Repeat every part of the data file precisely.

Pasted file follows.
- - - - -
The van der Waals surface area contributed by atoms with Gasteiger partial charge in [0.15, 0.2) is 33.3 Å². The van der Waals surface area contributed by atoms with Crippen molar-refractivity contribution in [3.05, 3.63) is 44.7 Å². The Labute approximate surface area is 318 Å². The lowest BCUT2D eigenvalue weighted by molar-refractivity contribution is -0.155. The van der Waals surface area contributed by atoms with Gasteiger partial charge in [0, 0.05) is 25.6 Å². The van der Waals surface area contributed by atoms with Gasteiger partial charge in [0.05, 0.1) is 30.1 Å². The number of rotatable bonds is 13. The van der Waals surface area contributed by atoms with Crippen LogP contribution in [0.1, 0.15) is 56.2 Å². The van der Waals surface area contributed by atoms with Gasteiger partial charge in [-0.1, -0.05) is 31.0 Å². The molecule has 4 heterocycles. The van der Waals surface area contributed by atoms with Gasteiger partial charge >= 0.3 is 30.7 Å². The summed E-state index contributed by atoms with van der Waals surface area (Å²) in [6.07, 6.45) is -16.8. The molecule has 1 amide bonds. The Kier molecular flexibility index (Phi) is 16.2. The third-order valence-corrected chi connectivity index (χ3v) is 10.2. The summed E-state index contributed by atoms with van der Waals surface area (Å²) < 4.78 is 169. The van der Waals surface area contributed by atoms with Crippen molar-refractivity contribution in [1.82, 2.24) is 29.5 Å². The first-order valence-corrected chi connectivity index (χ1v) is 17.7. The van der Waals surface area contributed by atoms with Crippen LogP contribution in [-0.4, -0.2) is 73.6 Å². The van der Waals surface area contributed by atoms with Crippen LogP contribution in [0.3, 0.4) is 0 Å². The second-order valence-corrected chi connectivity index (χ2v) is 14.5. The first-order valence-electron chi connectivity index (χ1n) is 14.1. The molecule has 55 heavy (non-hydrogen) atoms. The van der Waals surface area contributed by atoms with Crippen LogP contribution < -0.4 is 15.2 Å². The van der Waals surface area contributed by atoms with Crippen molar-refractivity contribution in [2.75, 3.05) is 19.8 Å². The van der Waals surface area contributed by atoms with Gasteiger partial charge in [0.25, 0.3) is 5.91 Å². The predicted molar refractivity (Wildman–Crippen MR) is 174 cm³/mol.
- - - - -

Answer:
The van der Waals surface area contributed by atoms with Gasteiger partial charge in [0.15, 0.2) is 33.3 Å². The van der Waals surface area contributed by atoms with Crippen molar-refractivity contribution in [3.05, 3.63) is 44.7 Å². The Labute approximate surface area is 318 Å². The lowest BCUT2D eigenvalue weighted by molar-refractivity contribution is -0.155. The van der Waals surface area contributed by atoms with Gasteiger partial charge in [0, 0.05) is 25.6 Å². The van der Waals surface area contributed by atoms with Gasteiger partial charge in [0.05, 0.1) is 30.1 Å². The number of rotatable bonds is 13. The van der Waals surface area contributed by atoms with Crippen LogP contribution in [0.1, 0.15) is 56.2 Å². The van der Waals surface area contributed by atoms with Gasteiger partial charge in [-0.1, -0.05) is 31.0 Å². The molecule has 4 heterocycles. The van der Waals surface area contributed by atoms with Gasteiger partial charge >= 0.3 is 30.7 Å². The summed E-state index contributed by atoms with van der Waals surface area (Å²) in [6.07, 6.45) is -16.8. The molecule has 1 amide bonds. The Kier molecular flexibility index (Phi) is 16.2. The third-order valence-corrected chi connectivity index (χ3v) is 10.2. The summed E-state index contributed by atoms with van der Waals surface area (Å²) < 4.78 is 169. The van der Waals surface area contributed by atoms with Crippen molar-refractivity contribution in [1.82, 2.24) is 29.5 Å². The first-order valence-corrected chi connectivity index (χ1v) is 17.7. The van der Waals surface area contributed by atoms with Crippen LogP contribution in [-0.4, -0.2) is 73.6 Å². The van der Waals surface area contributed by atoms with Crippen LogP contribution in [0.3, 0.4) is 0 Å². The second-order valence-corrected chi connectivity index (χ2v) is 14.5. The first-order valence-electron chi connectivity index (χ1n) is 14.1. The molecule has 55 heavy (non-hydrogen) atoms. The van der Waals surface area contributed by atoms with Crippen LogP contribution < -0.4 is 15.2 Å². The van der Waals surface area contributed by atoms with Crippen molar-refractivity contribution in [2.75, 3.05) is 19.8 Å². The van der Waals surface area contributed by atoms with Gasteiger partial charge in [0.25, 0.3) is 5.91 Å². The predicted molar refractivity (Wildman–Crippen MR) is 174 cm³/mol.